Who will benefit? Officials claim that I-66 will bring economic development and jobs to Appalachia and the rest of Kentucky, but with I-75, I-64 and I-40, another interstate is not needed in this region of the country. There is no proof that building this road will improve the economy. The London Sentinel-Echo reported recently that tourism has
increased in this region in the past two years. That has been accomplished without a $5 billion dollar road. This Federal money could be much better spent elsewhere. This road will only benefit campaign contributors: road construction companies, consultants, and land speculators.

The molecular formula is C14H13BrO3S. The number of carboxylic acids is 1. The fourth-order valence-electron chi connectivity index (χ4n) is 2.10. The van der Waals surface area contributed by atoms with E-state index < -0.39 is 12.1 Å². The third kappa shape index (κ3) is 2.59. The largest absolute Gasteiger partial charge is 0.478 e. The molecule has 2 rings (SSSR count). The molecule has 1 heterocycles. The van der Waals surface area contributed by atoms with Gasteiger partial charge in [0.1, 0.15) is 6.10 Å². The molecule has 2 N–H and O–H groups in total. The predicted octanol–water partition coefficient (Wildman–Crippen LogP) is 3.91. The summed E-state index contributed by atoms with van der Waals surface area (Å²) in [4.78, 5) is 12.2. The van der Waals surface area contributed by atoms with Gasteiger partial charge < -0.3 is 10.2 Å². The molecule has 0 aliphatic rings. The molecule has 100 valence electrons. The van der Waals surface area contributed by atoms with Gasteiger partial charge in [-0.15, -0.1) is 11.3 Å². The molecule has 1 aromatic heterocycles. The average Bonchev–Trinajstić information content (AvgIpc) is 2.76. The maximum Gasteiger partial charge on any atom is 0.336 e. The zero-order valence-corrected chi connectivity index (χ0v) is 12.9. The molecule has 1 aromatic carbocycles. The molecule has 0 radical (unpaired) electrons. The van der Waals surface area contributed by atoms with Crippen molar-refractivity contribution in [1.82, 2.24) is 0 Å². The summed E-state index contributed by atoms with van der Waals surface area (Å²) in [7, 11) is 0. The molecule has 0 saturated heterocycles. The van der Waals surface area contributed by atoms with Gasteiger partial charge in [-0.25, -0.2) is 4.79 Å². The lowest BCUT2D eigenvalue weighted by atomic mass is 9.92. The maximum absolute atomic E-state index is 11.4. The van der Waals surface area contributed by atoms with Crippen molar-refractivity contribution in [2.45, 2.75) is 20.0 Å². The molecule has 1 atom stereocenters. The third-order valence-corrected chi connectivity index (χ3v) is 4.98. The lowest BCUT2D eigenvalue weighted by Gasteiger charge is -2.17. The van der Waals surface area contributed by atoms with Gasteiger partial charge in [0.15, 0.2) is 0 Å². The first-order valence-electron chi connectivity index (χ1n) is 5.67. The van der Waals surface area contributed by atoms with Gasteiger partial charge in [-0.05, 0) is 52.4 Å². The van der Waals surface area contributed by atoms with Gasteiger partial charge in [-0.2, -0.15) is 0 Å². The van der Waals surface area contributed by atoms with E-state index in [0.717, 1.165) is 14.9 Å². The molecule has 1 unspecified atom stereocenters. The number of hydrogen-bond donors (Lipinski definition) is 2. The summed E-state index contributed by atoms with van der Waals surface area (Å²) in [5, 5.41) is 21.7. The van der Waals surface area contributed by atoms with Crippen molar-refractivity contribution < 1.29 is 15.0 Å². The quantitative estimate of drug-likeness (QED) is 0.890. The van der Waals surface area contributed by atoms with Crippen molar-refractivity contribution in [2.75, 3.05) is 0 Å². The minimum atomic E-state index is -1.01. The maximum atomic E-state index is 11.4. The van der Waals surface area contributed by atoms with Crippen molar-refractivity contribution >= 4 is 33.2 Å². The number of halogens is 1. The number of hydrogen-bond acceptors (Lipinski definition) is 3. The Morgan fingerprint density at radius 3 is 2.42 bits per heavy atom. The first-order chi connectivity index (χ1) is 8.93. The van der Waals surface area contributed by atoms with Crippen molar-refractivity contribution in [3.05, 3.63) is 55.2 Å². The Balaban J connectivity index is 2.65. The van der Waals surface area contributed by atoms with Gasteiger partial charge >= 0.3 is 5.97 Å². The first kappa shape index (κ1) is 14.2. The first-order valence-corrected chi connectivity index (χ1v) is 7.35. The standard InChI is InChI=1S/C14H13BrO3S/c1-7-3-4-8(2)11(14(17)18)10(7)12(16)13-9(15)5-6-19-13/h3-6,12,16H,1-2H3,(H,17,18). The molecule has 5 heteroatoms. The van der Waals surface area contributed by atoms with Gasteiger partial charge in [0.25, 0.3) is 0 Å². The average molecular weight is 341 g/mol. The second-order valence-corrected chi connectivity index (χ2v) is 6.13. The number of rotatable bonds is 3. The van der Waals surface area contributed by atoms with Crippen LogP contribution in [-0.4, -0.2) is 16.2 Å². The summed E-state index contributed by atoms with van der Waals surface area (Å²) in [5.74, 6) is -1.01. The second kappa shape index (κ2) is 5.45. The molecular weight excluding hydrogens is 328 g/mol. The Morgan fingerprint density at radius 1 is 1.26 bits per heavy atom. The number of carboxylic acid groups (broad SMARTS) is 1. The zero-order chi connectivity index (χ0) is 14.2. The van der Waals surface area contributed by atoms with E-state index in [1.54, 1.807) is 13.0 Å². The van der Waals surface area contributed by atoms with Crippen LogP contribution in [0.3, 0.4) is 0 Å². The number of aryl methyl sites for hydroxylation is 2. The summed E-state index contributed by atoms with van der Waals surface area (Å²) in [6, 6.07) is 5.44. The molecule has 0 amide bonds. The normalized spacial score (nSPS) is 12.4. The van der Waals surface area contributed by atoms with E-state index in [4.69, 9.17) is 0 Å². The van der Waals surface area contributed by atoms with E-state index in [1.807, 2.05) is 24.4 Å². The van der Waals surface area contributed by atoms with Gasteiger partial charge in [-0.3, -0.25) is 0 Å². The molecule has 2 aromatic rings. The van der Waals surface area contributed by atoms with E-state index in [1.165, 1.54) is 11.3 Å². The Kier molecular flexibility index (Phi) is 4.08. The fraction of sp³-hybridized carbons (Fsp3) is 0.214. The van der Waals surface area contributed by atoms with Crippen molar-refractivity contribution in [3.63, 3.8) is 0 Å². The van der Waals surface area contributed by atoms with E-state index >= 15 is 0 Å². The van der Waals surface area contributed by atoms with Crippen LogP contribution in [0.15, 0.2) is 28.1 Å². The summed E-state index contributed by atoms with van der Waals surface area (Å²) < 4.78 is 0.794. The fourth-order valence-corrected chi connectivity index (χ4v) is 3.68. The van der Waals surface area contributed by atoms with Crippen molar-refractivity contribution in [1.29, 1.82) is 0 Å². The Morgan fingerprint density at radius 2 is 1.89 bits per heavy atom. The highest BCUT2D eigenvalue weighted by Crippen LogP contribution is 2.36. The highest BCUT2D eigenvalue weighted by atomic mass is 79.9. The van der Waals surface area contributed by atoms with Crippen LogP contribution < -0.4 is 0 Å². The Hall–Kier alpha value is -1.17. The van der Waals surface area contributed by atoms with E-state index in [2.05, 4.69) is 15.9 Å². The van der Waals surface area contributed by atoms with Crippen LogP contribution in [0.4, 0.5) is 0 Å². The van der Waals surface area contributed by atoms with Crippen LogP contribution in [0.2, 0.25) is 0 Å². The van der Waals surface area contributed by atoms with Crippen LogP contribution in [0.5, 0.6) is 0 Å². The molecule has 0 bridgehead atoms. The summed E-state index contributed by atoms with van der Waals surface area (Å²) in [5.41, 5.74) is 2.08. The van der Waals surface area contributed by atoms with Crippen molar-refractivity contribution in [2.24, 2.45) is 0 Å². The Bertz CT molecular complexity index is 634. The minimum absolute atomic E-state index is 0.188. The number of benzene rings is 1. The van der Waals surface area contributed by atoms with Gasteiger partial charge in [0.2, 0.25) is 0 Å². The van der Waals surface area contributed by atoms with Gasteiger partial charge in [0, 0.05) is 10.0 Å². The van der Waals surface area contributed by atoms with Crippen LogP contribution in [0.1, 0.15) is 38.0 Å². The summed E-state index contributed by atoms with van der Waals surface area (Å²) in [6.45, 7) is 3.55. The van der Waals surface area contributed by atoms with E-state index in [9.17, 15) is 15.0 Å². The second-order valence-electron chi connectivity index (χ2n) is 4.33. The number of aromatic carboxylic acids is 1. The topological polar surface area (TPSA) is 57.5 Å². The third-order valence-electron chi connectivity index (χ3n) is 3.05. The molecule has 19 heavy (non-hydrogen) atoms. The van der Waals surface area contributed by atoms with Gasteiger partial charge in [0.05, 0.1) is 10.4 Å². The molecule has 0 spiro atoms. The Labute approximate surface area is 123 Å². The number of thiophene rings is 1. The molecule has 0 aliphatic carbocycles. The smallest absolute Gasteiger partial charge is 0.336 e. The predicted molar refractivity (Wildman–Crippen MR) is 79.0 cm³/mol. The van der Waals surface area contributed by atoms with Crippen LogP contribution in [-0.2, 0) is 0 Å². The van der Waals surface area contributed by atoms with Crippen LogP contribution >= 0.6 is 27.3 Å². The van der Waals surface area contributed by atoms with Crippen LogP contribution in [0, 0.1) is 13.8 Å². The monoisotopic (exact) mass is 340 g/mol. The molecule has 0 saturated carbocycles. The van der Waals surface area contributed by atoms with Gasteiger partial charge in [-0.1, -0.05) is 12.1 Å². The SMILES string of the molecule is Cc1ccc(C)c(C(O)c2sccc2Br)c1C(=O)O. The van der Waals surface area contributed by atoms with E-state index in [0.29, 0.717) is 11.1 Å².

They have known for years that I-66 is not financially feasible!
The 1997 Feasibility Study/Justification for I-66 and subsequent reports fail to justify the need or financial feasibility of I-66 in Kentucky. The inadequacy of the consultants to use up-to-date economic models, accurate statistics and commonly-held community values in determining whether or not I-66 is in the best interest of all Kentucky residents should trigger
the suspension of all further planning work until the Kentucky Transportation Cabinet can demonstrate that this project is financially feasible and economically justifiable.